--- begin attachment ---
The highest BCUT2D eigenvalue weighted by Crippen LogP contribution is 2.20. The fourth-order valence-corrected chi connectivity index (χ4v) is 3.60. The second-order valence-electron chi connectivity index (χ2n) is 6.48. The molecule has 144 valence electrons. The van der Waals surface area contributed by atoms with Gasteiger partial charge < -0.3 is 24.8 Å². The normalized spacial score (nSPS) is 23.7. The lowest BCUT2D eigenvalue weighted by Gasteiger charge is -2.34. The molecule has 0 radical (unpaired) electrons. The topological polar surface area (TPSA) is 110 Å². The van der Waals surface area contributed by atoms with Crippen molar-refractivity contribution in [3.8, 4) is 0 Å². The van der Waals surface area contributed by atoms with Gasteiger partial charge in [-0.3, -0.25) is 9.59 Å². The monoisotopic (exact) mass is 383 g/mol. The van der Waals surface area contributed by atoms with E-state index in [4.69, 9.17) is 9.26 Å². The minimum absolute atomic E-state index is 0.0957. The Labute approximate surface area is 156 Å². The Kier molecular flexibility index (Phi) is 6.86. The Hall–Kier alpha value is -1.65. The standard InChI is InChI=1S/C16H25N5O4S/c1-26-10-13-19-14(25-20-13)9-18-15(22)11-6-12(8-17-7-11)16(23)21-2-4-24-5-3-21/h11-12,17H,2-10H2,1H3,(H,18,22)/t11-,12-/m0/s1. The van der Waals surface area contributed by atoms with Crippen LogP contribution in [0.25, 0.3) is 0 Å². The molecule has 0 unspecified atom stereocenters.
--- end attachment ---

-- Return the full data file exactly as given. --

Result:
The highest BCUT2D eigenvalue weighted by Crippen LogP contribution is 2.20. The fourth-order valence-corrected chi connectivity index (χ4v) is 3.60. The second-order valence-electron chi connectivity index (χ2n) is 6.48. The molecule has 144 valence electrons. The van der Waals surface area contributed by atoms with Gasteiger partial charge < -0.3 is 24.8 Å². The normalized spacial score (nSPS) is 23.7. The lowest BCUT2D eigenvalue weighted by Gasteiger charge is -2.34. The molecule has 0 radical (unpaired) electrons. The topological polar surface area (TPSA) is 110 Å². The van der Waals surface area contributed by atoms with Crippen molar-refractivity contribution in [3.8, 4) is 0 Å². The van der Waals surface area contributed by atoms with Gasteiger partial charge in [-0.3, -0.25) is 9.59 Å². The monoisotopic (exact) mass is 383 g/mol. The van der Waals surface area contributed by atoms with E-state index in [4.69, 9.17) is 9.26 Å². The minimum absolute atomic E-state index is 0.0957. The Labute approximate surface area is 156 Å². The Kier molecular flexibility index (Phi) is 6.86. The Hall–Kier alpha value is -1.65. The standard InChI is InChI=1S/C16H25N5O4S/c1-26-10-13-19-14(25-20-13)9-18-15(22)11-6-12(8-17-7-11)16(23)21-2-4-24-5-3-21/h11-12,17H,2-10H2,1H3,(H,18,22)/t11-,12-/m0/s1. The van der Waals surface area contributed by atoms with Crippen LogP contribution in [0.25, 0.3) is 0 Å². The molecule has 0 unspecified atom stereocenters.